Love all yall and hope you had a great week.  We’ll talk again soon my lovelies!

Thursday, December 8, 2016

Stories of the South - Grand Village of the Natchez Indians

I’ve been going to Natchez for almost 10 years now as my husband’s family is from there.  Every time I go I try and see something new which is pretty easy in a town as steeped in history as Natchez.  One place I’ve wanted to see for several years is the Grand Village of the Natchez Indians.  It’s located right off highway 61 in the city limits at the end of a dead end street in a very ordinary looking residential neighborhood.  But at the end of the street this sign and historical marker are here to greet you.  

The Grand Village of the Natchez was the main religious and political capital for the Natchez between the late 17th and the early 18th century.  The Grand Village is a 128 acre site on the banks of St. Catherine’s Creek that contains three prehistoric Native American Mounds, a reconstruction of a Natchez Indian home, nature trail, and museum.  It’s open 7 days a week and is free to enter!  A link to their website is HERE which gives directions and hours.  I grew up being fascinated by the Indian mounds in North Mississippi at Bynum and Owl Creek built by the Chickasaw and the Naniya Mounds in Southern Noxubee County built by the Choctaw.  Honestly though I didn’t realize that the Natchez mounds were even there much less that there was a tribe called the Natchez.  I had never even heard of them.  There is not a lot online so I’m definitely mad at myself now for not purchasing a book in the gift shop, but I’ll share what I was able to find.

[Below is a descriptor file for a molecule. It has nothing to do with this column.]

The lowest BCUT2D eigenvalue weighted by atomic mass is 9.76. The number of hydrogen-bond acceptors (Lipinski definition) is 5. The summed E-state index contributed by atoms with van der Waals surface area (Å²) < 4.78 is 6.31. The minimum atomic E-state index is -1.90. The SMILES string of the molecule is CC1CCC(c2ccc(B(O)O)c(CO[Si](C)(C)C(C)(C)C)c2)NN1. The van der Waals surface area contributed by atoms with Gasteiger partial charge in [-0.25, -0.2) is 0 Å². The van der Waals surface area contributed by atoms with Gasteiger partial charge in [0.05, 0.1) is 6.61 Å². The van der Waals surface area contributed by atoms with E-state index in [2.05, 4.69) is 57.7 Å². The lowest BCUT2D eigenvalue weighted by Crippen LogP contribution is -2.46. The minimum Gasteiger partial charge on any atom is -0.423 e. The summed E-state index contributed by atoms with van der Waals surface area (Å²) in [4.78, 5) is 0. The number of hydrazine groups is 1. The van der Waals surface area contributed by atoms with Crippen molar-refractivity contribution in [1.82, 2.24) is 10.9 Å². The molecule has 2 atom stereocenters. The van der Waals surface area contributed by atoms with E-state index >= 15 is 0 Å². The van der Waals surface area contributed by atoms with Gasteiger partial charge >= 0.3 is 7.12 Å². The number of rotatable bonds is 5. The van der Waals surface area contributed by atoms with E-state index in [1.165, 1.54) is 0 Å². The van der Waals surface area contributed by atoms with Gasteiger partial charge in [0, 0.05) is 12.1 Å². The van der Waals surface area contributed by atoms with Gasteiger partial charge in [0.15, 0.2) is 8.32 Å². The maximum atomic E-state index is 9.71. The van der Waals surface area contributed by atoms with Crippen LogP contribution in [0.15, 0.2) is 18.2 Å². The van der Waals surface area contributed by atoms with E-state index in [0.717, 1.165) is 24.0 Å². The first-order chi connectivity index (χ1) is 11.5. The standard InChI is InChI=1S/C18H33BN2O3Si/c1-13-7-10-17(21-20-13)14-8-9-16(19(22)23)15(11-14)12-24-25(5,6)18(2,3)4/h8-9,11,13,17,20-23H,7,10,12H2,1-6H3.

The Natchez were some of the last Indian tribes to live in what we now call Southwest Mississippi.  Natchez culture began somewhere around 700 A.D. and lasted until the 1730’s when altercations with the French caused them to give up their ancestral home.  Before European settlement they were successful farmers growing corn, beans, and squash while also hunting, fishing, and gathering wild plants.  The Grand Village was their second ceremonial mound complex with the first being the Emerald Mound located to the north about 14 miles away.  The Emerald Mound can also be visited and is located off the Natchez Trace Parkway - something else to add to my list of stuff I want to do in Natchez.  They moved to the new location on St. Catherine’s Creek somewhere before contact with the Spanish in the 1600’s.  The first European contact is thought to be with the expedition led by Hernando DeSoto in 1542-1543.  The population reduced drastically after this contact due to the diseases carried by the Spanish such as smallpox, measles, and bubonic plague.  So when the first documented contact occurred in 1682 when Rene-Robert Cavelier and Sieur de La Salle’s expedition came down the Mississippi River they were a very different people than DeSoto had met.  Following La Salle’s meeting with the Natchez they were frequently visited by other French and English explorers, priests, and military personnel.  Eventually the French established Fort Rosalie and Natchez in 1716 and it quickly became  the center of the new colony.  Over the next 13 years the colony of Natchez grew as did the tensions between the French, the English, and the native Natchez Indians.